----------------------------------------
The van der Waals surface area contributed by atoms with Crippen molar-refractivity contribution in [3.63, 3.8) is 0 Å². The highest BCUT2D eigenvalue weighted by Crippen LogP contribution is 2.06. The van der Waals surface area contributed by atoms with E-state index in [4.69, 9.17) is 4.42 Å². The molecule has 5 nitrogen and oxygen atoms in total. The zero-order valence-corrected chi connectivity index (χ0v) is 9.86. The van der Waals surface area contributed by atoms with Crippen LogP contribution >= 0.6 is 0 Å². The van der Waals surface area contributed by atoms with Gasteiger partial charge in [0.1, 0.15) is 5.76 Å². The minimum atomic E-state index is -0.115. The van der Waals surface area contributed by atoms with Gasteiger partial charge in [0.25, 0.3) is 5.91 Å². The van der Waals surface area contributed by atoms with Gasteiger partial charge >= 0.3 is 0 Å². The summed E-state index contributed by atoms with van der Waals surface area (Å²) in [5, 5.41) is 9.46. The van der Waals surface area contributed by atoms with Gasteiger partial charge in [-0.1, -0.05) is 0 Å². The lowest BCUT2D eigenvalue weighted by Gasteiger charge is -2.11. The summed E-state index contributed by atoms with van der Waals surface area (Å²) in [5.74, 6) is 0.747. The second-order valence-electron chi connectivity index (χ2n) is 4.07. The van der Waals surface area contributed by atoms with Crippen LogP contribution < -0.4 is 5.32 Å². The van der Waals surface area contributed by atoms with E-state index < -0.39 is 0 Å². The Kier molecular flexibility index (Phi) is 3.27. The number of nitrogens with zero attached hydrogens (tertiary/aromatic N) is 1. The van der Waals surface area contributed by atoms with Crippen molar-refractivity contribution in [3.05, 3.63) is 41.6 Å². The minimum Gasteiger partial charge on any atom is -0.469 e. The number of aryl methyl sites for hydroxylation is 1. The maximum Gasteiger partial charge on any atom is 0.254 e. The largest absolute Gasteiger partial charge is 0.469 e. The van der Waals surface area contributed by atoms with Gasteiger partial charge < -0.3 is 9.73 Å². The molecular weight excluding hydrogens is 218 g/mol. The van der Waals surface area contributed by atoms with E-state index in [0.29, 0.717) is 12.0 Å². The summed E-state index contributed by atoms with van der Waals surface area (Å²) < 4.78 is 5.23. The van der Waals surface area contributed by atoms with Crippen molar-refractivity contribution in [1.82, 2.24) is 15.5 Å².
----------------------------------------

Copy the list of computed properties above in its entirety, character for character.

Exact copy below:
The van der Waals surface area contributed by atoms with Crippen molar-refractivity contribution in [3.63, 3.8) is 0 Å². The highest BCUT2D eigenvalue weighted by Crippen LogP contribution is 2.06. The van der Waals surface area contributed by atoms with E-state index in [4.69, 9.17) is 4.42 Å². The molecule has 5 nitrogen and oxygen atoms in total. The zero-order valence-corrected chi connectivity index (χ0v) is 9.86. The van der Waals surface area contributed by atoms with Crippen LogP contribution >= 0.6 is 0 Å². The van der Waals surface area contributed by atoms with Gasteiger partial charge in [0.1, 0.15) is 5.76 Å². The minimum atomic E-state index is -0.115. The van der Waals surface area contributed by atoms with Gasteiger partial charge in [0.25, 0.3) is 5.91 Å². The van der Waals surface area contributed by atoms with Gasteiger partial charge >= 0.3 is 0 Å². The summed E-state index contributed by atoms with van der Waals surface area (Å²) in [5, 5.41) is 9.46. The van der Waals surface area contributed by atoms with Gasteiger partial charge in [-0.1, -0.05) is 0 Å². The lowest BCUT2D eigenvalue weighted by Gasteiger charge is -2.11. The summed E-state index contributed by atoms with van der Waals surface area (Å²) in [5.74, 6) is 0.747. The second-order valence-electron chi connectivity index (χ2n) is 4.07. The van der Waals surface area contributed by atoms with Crippen LogP contribution < -0.4 is 5.32 Å². The van der Waals surface area contributed by atoms with E-state index < -0.39 is 0 Å². The Kier molecular flexibility index (Phi) is 3.27. The number of nitrogens with zero attached hydrogens (tertiary/aromatic N) is 1. The van der Waals surface area contributed by atoms with Crippen molar-refractivity contribution in [3.05, 3.63) is 41.6 Å². The minimum Gasteiger partial charge on any atom is -0.469 e. The number of aryl methyl sites for hydroxylation is 1. The maximum Gasteiger partial charge on any atom is 0.254 e. The largest absolute Gasteiger partial charge is 0.469 e. The van der Waals surface area contributed by atoms with Gasteiger partial charge < -0.3 is 9.73 Å². The molecular weight excluding hydrogens is 218 g/mol. The van der Waals surface area contributed by atoms with E-state index in [0.29, 0.717) is 12.0 Å². The summed E-state index contributed by atoms with van der Waals surface area (Å²) < 4.78 is 5.23. The van der Waals surface area contributed by atoms with Crippen molar-refractivity contribution in [1.82, 2.24) is 15.5 Å².